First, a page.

Abdel-Wahed El-Wakil graduated from Ain-Shams University in Cairo, where, from 1965 to 1970, he lectured in the Department of Architecture. El-Wakil has acknowledged the importance of Hassan Fathy to his design development. Since 1971 El-Wakil has been in private practice as an architect. (Source: Architecture and Community: Building in the Islamic World Today. The Aga Khan Award for Architecture. Millerton, NY: Aperture. 1983.)
Qiblatain mosque is part of a larger programme of mosque construction initiated by the Ministry of Hajj and Awkaf. Under this programme, a series of large and small mosques were built, each of which referred to traditional architectural language and vocabulary as their source of inspiration. The site of the mosque is of particular religious significance to Muslims worshippers praying at Qiblatam are said to have first changed their direction of prayer from the qibla in Jerusa1em to the qibla in Mecca in accordance with Divine Will. The design, ornamentation and detailing of the new mosque is aimed at enhancing the sense of history and sanctity, and at creating an appropriate atmosphere for meditation for millions of pilgrims visiting the site every year.
The triangular shaped site is situated to the west of Medina. The land is largely flat with a slight slope in the southeast corner and an 83m frontage to the adjacent main road. The existing 30 year old, reinforced concrete structure was demolished to clear the site for the new mosque.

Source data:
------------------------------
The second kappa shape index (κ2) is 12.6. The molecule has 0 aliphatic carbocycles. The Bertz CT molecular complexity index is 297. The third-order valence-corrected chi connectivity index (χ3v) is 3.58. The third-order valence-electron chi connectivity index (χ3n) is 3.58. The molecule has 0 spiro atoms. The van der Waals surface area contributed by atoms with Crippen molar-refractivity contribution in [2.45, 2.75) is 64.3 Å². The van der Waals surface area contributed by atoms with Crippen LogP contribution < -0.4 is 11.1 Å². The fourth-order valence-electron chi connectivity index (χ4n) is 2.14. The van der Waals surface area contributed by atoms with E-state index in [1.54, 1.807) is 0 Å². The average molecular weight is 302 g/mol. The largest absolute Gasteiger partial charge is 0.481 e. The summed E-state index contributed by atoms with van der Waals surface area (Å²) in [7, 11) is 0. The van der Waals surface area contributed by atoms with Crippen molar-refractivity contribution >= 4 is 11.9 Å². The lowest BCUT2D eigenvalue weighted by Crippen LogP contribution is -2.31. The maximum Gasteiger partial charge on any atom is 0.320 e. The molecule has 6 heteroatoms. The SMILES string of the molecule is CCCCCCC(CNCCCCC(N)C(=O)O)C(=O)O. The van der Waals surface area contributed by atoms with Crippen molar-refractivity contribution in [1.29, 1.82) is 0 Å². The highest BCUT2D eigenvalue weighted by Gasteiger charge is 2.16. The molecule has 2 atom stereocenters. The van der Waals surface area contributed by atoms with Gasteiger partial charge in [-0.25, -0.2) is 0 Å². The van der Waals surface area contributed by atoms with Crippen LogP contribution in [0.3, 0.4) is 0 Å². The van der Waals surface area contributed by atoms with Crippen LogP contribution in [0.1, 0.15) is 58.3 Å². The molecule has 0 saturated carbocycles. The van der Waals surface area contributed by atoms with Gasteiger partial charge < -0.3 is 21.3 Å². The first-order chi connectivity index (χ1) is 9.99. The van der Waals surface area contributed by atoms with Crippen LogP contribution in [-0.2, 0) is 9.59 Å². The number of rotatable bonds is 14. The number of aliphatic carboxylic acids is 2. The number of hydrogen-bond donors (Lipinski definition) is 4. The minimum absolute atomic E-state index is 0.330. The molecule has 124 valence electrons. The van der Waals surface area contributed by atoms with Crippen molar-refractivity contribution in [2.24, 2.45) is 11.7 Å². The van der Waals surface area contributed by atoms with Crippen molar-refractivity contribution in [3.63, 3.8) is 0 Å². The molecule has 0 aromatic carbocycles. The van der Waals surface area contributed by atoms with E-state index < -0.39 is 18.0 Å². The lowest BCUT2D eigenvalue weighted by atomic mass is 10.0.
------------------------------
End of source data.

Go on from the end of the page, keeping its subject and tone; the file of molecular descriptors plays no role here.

Qiblatain mosque can accommodate up to 2000 worshippers. The mair prayer hall adopts rigid orthogonal geometry and symmetry which is accentuated by the use of twin minarets and twin domes. Living accommodations for the Imam, the Muezzin and the caretaker are discreetly grouped it one block to the west of the main structure. The difference in level at the southeast corner of the site has been exploited to incorporate a sub-basement level which serves as the ablutions area for worshippers. To the north, where the ground level is lower, the prayer hall is raised one-storey above ground level. Entry to the prayer hall is from the raised courtyard, also to the north, which can be reached by stairs and ramps from the main directions of approach. The prayer hall consists of a series of arches which support barrel-vaults running parallel to the qibla wall. These vaults are interrupted by two domes which establish an axis in the direction of Mecca. The main dome to the south is raised on a drum of clerestory windows which allow light to filter into the interior directly above the mihrab. The second, false dome is linked to the first by a small cross-vault to symbolise the transition from one qibla to another. Below it, a replica of the mihrab found in the lower chamber of the Dome of the Rock in Jerusalem reminds onlookers of the oldest extant mihrab of Islam. Externally, the architectural vocabulary is inspired by traditional elements and motifs in a deliberate effort to offer an authentic image for an historic site.